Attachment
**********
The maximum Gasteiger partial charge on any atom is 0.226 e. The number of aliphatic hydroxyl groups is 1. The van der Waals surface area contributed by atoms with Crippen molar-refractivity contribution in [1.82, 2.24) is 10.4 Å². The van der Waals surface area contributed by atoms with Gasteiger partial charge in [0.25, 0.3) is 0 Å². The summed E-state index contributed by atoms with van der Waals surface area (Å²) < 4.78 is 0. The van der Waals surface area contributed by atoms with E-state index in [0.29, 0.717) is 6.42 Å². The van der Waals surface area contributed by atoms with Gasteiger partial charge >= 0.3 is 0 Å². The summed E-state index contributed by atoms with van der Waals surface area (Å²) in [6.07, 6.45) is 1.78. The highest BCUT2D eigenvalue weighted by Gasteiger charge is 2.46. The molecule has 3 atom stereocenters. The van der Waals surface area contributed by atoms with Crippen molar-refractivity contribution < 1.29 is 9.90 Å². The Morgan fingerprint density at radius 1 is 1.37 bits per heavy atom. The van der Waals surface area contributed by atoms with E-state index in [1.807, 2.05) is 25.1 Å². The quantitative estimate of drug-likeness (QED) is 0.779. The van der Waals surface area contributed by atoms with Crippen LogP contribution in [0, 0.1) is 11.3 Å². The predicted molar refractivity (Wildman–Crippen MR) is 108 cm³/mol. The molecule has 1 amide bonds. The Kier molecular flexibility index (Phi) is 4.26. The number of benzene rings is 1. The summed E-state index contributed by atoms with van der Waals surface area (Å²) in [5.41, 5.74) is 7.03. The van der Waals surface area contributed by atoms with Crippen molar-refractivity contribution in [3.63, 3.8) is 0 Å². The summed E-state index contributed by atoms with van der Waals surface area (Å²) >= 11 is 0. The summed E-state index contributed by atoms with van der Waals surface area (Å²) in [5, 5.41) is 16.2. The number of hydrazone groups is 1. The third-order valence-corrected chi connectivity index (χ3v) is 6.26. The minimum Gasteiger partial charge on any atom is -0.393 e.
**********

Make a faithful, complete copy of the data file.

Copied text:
The maximum Gasteiger partial charge on any atom is 0.226 e. The number of aliphatic hydroxyl groups is 1. The van der Waals surface area contributed by atoms with Crippen molar-refractivity contribution in [1.82, 2.24) is 10.4 Å². The van der Waals surface area contributed by atoms with Gasteiger partial charge in [0.25, 0.3) is 0 Å². The summed E-state index contributed by atoms with van der Waals surface area (Å²) < 4.78 is 0. The van der Waals surface area contributed by atoms with E-state index in [0.29, 0.717) is 6.42 Å². The van der Waals surface area contributed by atoms with Gasteiger partial charge >= 0.3 is 0 Å². The summed E-state index contributed by atoms with van der Waals surface area (Å²) in [6.07, 6.45) is 1.78. The highest BCUT2D eigenvalue weighted by Gasteiger charge is 2.46. The molecule has 3 atom stereocenters. The van der Waals surface area contributed by atoms with Crippen molar-refractivity contribution < 1.29 is 9.90 Å². The Morgan fingerprint density at radius 1 is 1.37 bits per heavy atom. The van der Waals surface area contributed by atoms with E-state index in [1.807, 2.05) is 25.1 Å². The quantitative estimate of drug-likeness (QED) is 0.779. The van der Waals surface area contributed by atoms with Crippen LogP contribution in [0, 0.1) is 11.3 Å². The predicted molar refractivity (Wildman–Crippen MR) is 108 cm³/mol. The molecule has 1 amide bonds. The Kier molecular flexibility index (Phi) is 4.26. The number of benzene rings is 1. The summed E-state index contributed by atoms with van der Waals surface area (Å²) in [5.41, 5.74) is 7.03. The van der Waals surface area contributed by atoms with Crippen molar-refractivity contribution in [3.63, 3.8) is 0 Å². The summed E-state index contributed by atoms with van der Waals surface area (Å²) >= 11 is 0. The summed E-state index contributed by atoms with van der Waals surface area (Å²) in [5, 5.41) is 16.2. The number of hydrazone groups is 1. The third-order valence-corrected chi connectivity index (χ3v) is 6.26. The minimum Gasteiger partial charge on any atom is -0.393 e.